Here is a copy of this post in a Doc.x file:
I divide this post into three subsections:
- 1) Some examples of the ubiquitousness and uncritical promotion of Microaggression training in Canadian Universities, including research funding.
- 2) The launch of The Micropedia of Microaggressions, a Canadian initiative that has received support from the Diversity Institute of Toronto Metropolitan University (TMU, formerly Ryerson University, RU).
- 3) A critical response to microaggression research by Lee Jussim, a social psychologist at Rutgers University.
(1)Some examples of the ubiquitousness and uncritical promotion of Microaggression training in Canadian Universities, including federal research funding.
1. A recent Webinar event at Dalhousie University (Dal)1 , April 14, 2022, entitled, How to Handle Microaggressions in the Workplace:
Join racial equity educators Camille Dundas and Sean Mauricette as they help us understand the root of microaggressions. They’ll also discuss how to recognize them, how to cope with the experience and how to respond when witnessing or committing one.
The micro in microaggressions is a bit of a misnomer. Because when you experience one, it doesn’t feel very micro. In fact, it can feel like death by a thousand cuts. It might be one of the reasons an astonishingly low number of Black employees (3%) say they would want to return to the office full time. Any marginalized group can experience microaggressions, in this one-hour webinar, racial equity educators Camille Dundas and Sean Mauricette will help us understand:
– Where microaggressions come from
– How to recognize a microaggression
– How to speak up when you observe one
– How to cope when you experience one
– How to respond when you’ve committed one
2. An Upcoming Event at SFU2, September 20, 2022, entitled, Healing Space/Microaggression:
“Facilitators and the participants will have a conversation about the three categories of microaggressions. Examples, cases or personal experience of microaggression in everyday life, including race, religion, gender, sexual identity, disability, age, and culture will be discussed together.”
3. An ongoing EDI workshop3 at the University of Calgary entitled, Microaggressions in the work, learning and teaching environments:
“Regardless of their sources, microaggressions occur often in different contexts and are usually marked by unfriendly, hostile behaviors towards victims. There are cases of microaggressions in xenophobic reactions to persons from underrepresented social minorities. Defined as “…brief and commonplace daily verbal, behavioral and environmental indignities, intentional or unintentional, that communicate hostile, derogatory, or negative racial slights and insults to the target person or group”, microaggressions considerably harms the victim and if left unaddressed, may create a non-welcoming environment for students, staff or faculty.This workshop focuses on what microaggressions are, common categories, reactions to acts of microaggression, and strategies for responding to microaggressions.”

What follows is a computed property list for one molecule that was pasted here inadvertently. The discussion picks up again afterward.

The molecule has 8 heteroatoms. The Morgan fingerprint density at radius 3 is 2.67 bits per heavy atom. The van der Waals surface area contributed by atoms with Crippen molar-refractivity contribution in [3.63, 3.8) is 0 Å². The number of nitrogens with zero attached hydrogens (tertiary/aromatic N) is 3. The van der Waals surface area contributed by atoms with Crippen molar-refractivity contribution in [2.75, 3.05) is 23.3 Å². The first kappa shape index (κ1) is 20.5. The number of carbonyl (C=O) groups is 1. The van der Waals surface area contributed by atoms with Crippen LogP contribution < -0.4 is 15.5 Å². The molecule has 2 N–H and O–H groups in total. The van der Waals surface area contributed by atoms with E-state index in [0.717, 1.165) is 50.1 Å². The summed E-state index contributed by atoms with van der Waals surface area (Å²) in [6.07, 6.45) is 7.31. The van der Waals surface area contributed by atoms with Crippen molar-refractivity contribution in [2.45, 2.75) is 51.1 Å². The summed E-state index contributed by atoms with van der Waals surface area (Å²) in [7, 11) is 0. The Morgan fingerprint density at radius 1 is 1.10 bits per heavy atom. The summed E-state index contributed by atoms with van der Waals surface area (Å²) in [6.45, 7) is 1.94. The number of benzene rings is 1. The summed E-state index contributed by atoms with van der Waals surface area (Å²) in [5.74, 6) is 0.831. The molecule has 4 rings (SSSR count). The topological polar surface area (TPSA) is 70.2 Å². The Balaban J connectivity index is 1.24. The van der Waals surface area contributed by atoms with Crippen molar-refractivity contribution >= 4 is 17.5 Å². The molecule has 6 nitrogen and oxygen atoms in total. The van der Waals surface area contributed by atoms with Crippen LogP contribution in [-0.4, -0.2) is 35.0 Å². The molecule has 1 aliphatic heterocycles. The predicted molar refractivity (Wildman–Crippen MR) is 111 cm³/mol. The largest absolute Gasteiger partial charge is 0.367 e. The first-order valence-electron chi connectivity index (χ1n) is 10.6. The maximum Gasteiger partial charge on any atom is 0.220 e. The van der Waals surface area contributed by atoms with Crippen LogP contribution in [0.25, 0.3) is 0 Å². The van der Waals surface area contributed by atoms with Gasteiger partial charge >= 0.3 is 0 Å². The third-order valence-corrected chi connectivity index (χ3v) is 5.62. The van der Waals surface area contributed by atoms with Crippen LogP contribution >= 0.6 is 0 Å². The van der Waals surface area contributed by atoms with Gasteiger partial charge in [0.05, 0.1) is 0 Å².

4. A guide for applicants4 to New Frontiers in Research Fund (NFRF) competitions (best practices in EDI in research):
“NFRF applicants must clearly demonstrate their commitment to EDI in their research teams, including among students, postdoctoral fellows, co-principal investigators (co-PIs), and co-applicants and/or collaborators, as applicable.”
- Here are two examples (out of thirteen instances of the word ‘microaggressions’) from the guide, which address microaggressions as barriers to inclusion :
“Develop a good understanding of microaggressions; immediately address any occurrences within the team; understand and make it clear to the team how microaggressions can lead to individuals not feeling included. Learn about impermissible questions/comments that often lead to individuals feeling excluded or “other” (e.g., asking someone from a racialized minority, “Where are you really from?” or telling an individual who has a chronic disability, “You don’t look sick,” etc).”
Ensure mentors receive unconscious bias training and/or other EDI training as necessary (e.g., microaggressions, antiracism training).
5. An article from University Affairs5 that sounds the alarm bell about a rise in Microaggressions occurring in the online delivery of university courses during the Covid lockdowns, entitled, Navigating microaggressions in an online learning environment:
“A working group at the University of Toronto was formed to address microaggressive behaviour in the OLE [online learning environment]. Discussions revealed that microaggressions had increased in emails, chats, breakout rooms and discussion forums. Recognizing the situation required immediate action, we produced a preliminary written resource and webinar.”
(2)The launch of The Micropedia of Microaggressions, a Canadian initiative that has received support from the Diversity Institute of Toronto Metropolitan University (TMU, formerly Ryerson University, RU).
1. The Micropedia [of Microaggressions]6, https://www.themicropedia.org/
- From the About page,
This community is on a mission to help people learn about microaggressions without fear of judgement. The Micropedia aims to collect everyday microaggressions and highlight their harmful impact through source-based definitions and real-world examples.
- Community Partners listed on the About page are:
Black Business and Professional Organization (BBPA); Canadian Congress on Inclusive Diversity & Workplace Equity; Diversity Institute (DI); and, Pride at Work Canada
2. An article from the Diversity Institute7 entitled, The Micropedia of Microaggressions Launches to Shed Light on a Subtle but Commonly Experienced Form of Discrimination:
“The vetted encyclopedia is designed to highlight the pervasiveness and harm of microaggressions with tips to help change behaviours.”
- Note the officious use of the word “vetted” — by whom and by which method? The word “vetted” used here is a rhetorical flourish. This flourish might be deceptive since its use by the Diversity Institute, which is embedded in a university management faculty (TMU), suggests the Micropedia is vetted by an academic peer review process. It is not.